Like most great ideas, the impetus for this paper came to me while watching cat videos online. And though perhaps not the best use of time, cat videos, cat gifs, and other cat and kitten themed content are emblematic of an acute global cultural cohesion. More than ever before, people around the world are watching, listening to, and consuming the same media. The internet has allowed for the rise of a diffusive and chimeric international culture. Now, what has this to do with family? Well, what is family but a collection of people from whom we learn social etiquette and custom, and with whom we share a common cultural heritage? We have already established in class that family is not limited to biological determinates. And while people on the internet making cat memes are strangers, they do undeniably family-like things. In an age of smart phones, many people spend more time online than they do with their biological families. Subsequently, the internet family has subsumed much of the responsibility to raise and educate our youth—to indoctrinate and inculcate. Online strangers entertain and impart knowledge of social decorum. They look at our vacation photos, no matter how boring. Even if our definition of family requires cohabitation, every locale is contiguous within the framework of the internet.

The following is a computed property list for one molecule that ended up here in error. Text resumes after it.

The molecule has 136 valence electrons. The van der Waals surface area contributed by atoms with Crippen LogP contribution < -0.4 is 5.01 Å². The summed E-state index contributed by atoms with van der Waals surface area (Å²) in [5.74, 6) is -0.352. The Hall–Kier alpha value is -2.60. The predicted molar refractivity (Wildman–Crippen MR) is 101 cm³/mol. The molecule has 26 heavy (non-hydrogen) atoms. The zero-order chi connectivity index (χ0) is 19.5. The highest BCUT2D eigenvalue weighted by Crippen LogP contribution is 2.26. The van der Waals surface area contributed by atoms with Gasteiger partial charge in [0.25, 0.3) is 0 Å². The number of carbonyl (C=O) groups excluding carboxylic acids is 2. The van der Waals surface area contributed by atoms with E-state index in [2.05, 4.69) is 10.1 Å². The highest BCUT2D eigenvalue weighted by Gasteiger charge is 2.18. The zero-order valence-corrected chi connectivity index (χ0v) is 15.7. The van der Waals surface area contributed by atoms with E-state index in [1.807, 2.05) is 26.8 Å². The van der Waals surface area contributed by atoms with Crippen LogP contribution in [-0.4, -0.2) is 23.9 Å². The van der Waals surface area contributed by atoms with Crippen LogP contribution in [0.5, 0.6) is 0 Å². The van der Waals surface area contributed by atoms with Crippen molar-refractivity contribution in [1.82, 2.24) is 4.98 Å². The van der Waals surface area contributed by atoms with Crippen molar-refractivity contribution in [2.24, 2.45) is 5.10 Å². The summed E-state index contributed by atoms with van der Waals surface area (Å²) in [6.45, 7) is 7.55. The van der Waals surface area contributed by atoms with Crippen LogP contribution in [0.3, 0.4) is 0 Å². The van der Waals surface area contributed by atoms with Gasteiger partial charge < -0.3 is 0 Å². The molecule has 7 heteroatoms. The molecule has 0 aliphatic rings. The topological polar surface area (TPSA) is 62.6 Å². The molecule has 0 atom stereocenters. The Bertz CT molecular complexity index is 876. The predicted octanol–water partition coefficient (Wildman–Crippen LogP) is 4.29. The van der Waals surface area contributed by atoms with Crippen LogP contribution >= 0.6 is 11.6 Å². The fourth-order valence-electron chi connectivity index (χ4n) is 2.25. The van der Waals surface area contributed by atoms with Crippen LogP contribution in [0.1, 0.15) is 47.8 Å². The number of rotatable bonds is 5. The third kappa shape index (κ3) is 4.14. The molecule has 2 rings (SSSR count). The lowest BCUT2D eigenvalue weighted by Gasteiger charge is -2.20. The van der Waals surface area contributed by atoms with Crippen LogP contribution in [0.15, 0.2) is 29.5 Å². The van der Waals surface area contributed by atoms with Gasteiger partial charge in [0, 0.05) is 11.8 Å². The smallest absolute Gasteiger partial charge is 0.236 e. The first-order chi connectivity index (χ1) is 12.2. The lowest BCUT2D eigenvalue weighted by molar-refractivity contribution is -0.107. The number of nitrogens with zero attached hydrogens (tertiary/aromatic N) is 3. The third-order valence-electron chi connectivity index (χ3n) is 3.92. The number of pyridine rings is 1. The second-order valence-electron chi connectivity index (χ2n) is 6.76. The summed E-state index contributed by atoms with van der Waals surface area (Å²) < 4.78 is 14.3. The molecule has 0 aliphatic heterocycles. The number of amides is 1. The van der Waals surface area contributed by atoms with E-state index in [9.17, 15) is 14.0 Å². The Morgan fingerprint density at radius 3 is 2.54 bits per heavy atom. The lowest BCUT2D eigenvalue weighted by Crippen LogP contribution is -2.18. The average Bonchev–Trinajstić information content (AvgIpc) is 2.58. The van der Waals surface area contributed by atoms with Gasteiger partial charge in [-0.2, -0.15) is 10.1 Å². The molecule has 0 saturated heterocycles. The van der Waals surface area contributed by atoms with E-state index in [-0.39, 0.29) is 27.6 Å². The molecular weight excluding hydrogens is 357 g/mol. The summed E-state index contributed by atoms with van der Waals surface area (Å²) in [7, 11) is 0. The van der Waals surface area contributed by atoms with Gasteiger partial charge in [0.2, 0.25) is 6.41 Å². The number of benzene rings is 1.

And, like any familial entity, the internet community shares a communicative and symbolic language. Internet memes are semantically rich. They possess abstract meaning beyond what is superficially expressed, which is culturally significant to Interpretive Anthropologists. From “Trollface,” to iconic photos of Neil De Grasse Tyson, and everything in between, memes connote a learned and communal meaning. Like other symbolic systems, memes order the world and contextualize individual experience. When someone witnesses an event or experiences an emotion, symbolic language allows the transmission of that experience to others, creating an unbroken and symmetrical chain of human experience. So when someone is feeling sad, they might convey this using a “forever alone” picture. Symbolic systems, like memes, not only define what people can feel and know, but how they can communicate what they feel and know. Forming the basis of this shared familial culture is coded language and a normative system of interpretation.
If we accept the internet community as a quasi-kinship group, we must recognize its strangeness. It is a system unparalleled by any other contemporary or antiquated society. Structural-functionalists typically describe social systems as an elaboration of a dominance hierarchy. From this perspective, internet culture is unique. Unlike traditional social systems the internet family has no center—no chief or “father” or caste system around which meaning and cultural institutions are fixed. Instead, it is an egalitarian amalgam—a collective in the truest sense of the word. Meaning and position within the system is endlessly dynamic and iterative. The internet community is an amorphous, nebulous organism without demarcations or distinctions, in which each equal and anonymous individual, merely by interacting online, contributes to the continuation of the all encompassing cultural being.
— Sawyer I.